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Thomas J. Watson

AKA Thomas John Watson, Sr.

Born: 17-Feb-1874
Birthplace: Campbell, NY
Died: 19-Jun-1956
Location of death: New York City
Cause of death: Heart Failure
Remains: Buried, Sleepy Hollow Cemetery, Sleepy Hollow, NY

Gender: Male
Religion: Presbyterian
Race or Ethnicity: White
Sexual orientation: Straight
Occupation: Business

Nationality: United States
Executive summary: Led IBM into the computer era

Thomas J. Watson was not the founder of IBM, but he was the driving force that catapulted the company from a nondescript manufacturer of office equipment to the modern giant that drives computers worldwide.

He was born in 1874 and educated in a one-room schoolhouse. As a young man he attended college only briefly, but found it boring. He worked as an accountant for a small-town grocery store, then performed similar duties at a hardware shop, and later he sold sewing machines and stocks.

He worked for several years as a salesman for the National Cash Register Co., where he had a strong sales record and eventually rose to management. In 1913 he was among numerous NCR executives who were charged in a complex anti-trust scheme that involved setting up shadow companies that operated as ostensible competitors to NCR but were actually NCR fronts. Watson was convicted but never served jail time. According to some accounts his antitrust conviction was overturned on appeal, but records suggest that his appeal was rejected by the appellate court, and never heard.

Leaving NCR, Watson joined the Computing-Tabulating-Recording Company (CTR) as General Manager in 1914, was promoted to President the following year, and added the title Chief Executive Officer in 1924. He was known for enforcing a strict office dress code dark suit, white shirt and for his rather straightforward motto "Think" which he had printed on business cards and wall posters.

CTR was a profitable but not dominant concern, manufacturing time-clocks and other business and shop furnishings and equipment, even including meat choppers and coffee millers. Its best-selling products were punch-cards and punch-card tabulating machines, which allowed the assembly of data and preparation of statistics in the era before computers. After being promoted to CEO, Watson's first act was to change the 33-year-old company's name to International Business Machines (IBM).

He was CEO of IBM for decades, but two decisions, brilliant in retrospect, marked his long tenure. First, as the Great Depression struck in 1929, he decided not to lay off large numbers of workers, and instead kept the company's factories going, stockpiling inventory. In the first three years of the Depression, as competitors cut back on manufacturing, IBM actually increased its production substantially, based on Watson's belief that as the economy improved orders would eventually return and when that happened, IBM would be able to fill orders faster than its competitors, because its machines were already built and ready to ship. It was a dicey gamble, but Watson was right.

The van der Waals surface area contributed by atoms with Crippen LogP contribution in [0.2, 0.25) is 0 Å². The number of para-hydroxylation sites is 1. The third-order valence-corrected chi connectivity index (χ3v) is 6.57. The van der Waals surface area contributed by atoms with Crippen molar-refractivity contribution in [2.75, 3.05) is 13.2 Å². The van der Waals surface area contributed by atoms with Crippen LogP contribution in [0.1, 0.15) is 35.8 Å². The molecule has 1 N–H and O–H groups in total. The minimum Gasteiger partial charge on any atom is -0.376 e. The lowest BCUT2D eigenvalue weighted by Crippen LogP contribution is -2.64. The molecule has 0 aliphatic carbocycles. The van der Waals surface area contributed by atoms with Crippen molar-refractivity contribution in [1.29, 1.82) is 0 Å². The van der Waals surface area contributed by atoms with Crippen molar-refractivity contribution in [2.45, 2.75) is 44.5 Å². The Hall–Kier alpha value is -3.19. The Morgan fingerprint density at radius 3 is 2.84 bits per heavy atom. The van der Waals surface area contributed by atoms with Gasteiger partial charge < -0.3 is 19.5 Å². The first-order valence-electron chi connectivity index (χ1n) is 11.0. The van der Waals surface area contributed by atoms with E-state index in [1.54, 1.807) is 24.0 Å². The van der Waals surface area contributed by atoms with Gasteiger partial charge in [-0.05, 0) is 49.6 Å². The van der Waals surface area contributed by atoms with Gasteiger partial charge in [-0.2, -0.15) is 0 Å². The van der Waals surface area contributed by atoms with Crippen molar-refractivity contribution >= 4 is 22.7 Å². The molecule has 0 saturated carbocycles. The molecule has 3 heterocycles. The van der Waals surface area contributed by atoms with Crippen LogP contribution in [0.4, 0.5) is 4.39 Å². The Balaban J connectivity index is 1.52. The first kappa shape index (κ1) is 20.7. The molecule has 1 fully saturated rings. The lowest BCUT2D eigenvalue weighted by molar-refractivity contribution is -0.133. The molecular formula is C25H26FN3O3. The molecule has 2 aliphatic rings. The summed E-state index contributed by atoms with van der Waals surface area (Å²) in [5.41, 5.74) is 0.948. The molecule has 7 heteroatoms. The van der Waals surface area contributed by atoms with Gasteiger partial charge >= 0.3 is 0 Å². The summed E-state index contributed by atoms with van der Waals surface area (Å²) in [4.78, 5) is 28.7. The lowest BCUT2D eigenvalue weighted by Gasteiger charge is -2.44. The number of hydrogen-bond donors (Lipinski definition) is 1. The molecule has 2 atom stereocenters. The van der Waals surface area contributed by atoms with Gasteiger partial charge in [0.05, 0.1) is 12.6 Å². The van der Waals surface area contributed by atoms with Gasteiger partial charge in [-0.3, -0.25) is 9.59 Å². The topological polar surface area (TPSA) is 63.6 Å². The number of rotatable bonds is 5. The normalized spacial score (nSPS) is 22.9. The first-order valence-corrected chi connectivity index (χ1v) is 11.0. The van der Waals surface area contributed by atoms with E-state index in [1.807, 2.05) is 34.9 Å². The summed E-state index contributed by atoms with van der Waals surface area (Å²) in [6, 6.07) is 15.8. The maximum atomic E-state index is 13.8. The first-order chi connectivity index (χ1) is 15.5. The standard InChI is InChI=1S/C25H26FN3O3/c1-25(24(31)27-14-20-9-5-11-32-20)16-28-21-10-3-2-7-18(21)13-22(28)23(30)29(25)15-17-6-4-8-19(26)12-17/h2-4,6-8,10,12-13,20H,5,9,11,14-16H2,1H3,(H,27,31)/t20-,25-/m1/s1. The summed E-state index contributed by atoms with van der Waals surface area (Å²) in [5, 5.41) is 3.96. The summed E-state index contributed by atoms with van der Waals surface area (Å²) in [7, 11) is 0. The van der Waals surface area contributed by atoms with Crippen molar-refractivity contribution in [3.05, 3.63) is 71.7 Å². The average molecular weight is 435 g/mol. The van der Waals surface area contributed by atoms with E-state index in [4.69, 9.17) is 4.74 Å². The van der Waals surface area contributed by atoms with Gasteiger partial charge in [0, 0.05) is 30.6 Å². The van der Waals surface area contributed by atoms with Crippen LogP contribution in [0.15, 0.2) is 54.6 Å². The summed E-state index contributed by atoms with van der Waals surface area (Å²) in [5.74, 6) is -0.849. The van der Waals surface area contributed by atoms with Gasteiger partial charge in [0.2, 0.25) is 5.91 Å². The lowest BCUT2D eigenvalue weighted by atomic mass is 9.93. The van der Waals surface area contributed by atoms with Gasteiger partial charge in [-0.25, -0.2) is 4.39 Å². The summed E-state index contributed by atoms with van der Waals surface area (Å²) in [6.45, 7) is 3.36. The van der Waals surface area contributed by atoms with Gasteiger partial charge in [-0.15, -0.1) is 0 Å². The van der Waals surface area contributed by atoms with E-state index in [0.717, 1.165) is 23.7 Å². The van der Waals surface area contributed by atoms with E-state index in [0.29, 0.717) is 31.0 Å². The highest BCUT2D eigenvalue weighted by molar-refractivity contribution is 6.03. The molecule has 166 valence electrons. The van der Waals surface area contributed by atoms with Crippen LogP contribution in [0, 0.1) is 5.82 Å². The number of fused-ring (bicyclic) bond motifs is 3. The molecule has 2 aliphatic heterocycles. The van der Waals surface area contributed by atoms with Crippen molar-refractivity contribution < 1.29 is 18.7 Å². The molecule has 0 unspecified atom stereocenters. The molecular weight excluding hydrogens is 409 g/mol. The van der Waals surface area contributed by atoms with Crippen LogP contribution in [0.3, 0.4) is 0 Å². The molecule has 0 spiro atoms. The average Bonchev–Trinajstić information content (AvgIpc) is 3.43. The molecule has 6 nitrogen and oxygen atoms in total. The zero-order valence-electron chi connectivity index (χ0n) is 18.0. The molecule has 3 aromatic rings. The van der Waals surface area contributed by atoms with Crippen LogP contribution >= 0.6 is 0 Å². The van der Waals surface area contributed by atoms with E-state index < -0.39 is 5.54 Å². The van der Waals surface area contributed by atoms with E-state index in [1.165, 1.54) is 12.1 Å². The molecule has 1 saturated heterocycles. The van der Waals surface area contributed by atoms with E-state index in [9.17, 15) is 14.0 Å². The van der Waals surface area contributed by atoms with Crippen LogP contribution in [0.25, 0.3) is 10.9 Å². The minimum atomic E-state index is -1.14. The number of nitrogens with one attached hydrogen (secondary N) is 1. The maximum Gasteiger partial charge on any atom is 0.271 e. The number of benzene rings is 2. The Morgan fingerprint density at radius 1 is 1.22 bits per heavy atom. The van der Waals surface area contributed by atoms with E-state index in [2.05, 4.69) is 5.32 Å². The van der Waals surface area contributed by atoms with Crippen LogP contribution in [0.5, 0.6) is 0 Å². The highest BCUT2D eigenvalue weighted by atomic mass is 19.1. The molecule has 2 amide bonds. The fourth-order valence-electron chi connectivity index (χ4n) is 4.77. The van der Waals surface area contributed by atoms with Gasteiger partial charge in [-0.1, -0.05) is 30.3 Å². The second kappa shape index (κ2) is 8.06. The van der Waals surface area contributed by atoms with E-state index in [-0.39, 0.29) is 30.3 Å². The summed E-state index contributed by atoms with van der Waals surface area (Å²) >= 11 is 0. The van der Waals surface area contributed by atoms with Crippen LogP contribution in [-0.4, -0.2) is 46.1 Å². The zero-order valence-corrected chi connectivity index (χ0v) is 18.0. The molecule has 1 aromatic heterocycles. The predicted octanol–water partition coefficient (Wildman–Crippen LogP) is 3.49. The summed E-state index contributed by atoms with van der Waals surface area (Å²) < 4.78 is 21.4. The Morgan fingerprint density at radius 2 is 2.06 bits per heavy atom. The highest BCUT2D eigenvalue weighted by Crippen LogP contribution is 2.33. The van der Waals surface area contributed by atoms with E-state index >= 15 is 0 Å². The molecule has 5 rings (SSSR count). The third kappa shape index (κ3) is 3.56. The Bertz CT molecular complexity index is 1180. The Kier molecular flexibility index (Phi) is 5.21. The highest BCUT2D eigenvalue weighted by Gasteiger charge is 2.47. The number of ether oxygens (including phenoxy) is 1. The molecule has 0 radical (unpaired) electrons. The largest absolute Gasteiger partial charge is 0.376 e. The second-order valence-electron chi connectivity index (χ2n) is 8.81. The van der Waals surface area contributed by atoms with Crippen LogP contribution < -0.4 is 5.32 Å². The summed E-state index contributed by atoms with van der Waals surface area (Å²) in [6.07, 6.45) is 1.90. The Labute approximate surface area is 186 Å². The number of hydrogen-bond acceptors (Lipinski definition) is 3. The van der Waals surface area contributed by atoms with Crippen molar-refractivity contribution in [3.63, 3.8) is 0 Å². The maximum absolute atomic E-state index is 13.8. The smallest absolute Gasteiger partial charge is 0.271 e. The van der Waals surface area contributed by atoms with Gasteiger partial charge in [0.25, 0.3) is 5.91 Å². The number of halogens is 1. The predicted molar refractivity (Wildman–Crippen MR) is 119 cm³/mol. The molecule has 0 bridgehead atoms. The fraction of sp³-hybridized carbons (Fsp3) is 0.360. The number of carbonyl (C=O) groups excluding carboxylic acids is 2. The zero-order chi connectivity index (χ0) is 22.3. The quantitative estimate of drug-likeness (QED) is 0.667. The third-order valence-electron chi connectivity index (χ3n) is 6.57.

His second momentous decision came in 1937, when Watson authorized Howard Aiken's proposal to build a program-controlled super-calculator at IBM's experimental facility in Endicott, New York. The project cost IBM almost half a million dollars (an astonishing amount in the 1930s) and Aiken's prototype, dubbed the Mark I computer or IBM Automatic Sequence Controlled Calculator (ASCC), was far too huge and expensive to be manufactured or sold. It weighed thirty-five tons, and had more than 700,000 mechanical parts and 530 miles of wiring. Still, it worked, and it was great publicity for IBM, giving the company its grounding and reputation as a leader in a new industry, and beginning Big Blue's transformation from a maker of accounting devices to the world's dominant computer company.

Watson handed the company's leadership to his son, Thomas J. Watson, Jr, in 1956, and suffered a fatal heart attack five weeks later.

Wife: Jeanette M. Kittredge (m. 17-Apr-1913, two sons, two daughters)
Son: Thomas J. Watson, Jr. (later head of IBM, b. 1914, d. 1993)
Daughter: Jane Watson Irwin (m. John N. Irwin II)
Daughter: Helen Watson Buckner
Son: Arthur K. Watson (President, IBM World Trade Corporation, d. 1974)

    High School: Addison Academy, Addison, NY
    University: Elmira School of Commerce, Elmira, NY (attended, briefly)
    Administrator: Trustee, Columbia University
    Administrator: Trustee, Lafayette College

    IBM President & CEO (1924-56)
    IBM President, Computing-Tabulating-Recording Co. (1915-24)
    IBM Gen Mgr, Computing-Tabulating-Recording Co. (1914-15)
    NCR Sales Manager (1909-13)
    NCR Salesman (1899-1909)
    American Philosophical Society 1984
    Boy Scouts of America
    Council for Moderation 1935
    Honorable Order of Kentucky Colonels
    Japan Society
    Metropolitan Museum of Art
    New York Metropolitan Opera
    Cross of Merit of the Decoration of the German Eagle with Star Berlin, Germany (Jul-1937)
    French Legion of Honor
    Order of Merit
    Silver Buffalo 1944
    Antitrust Violations Convicted (1913)
    Risk Factors: Aviophobia

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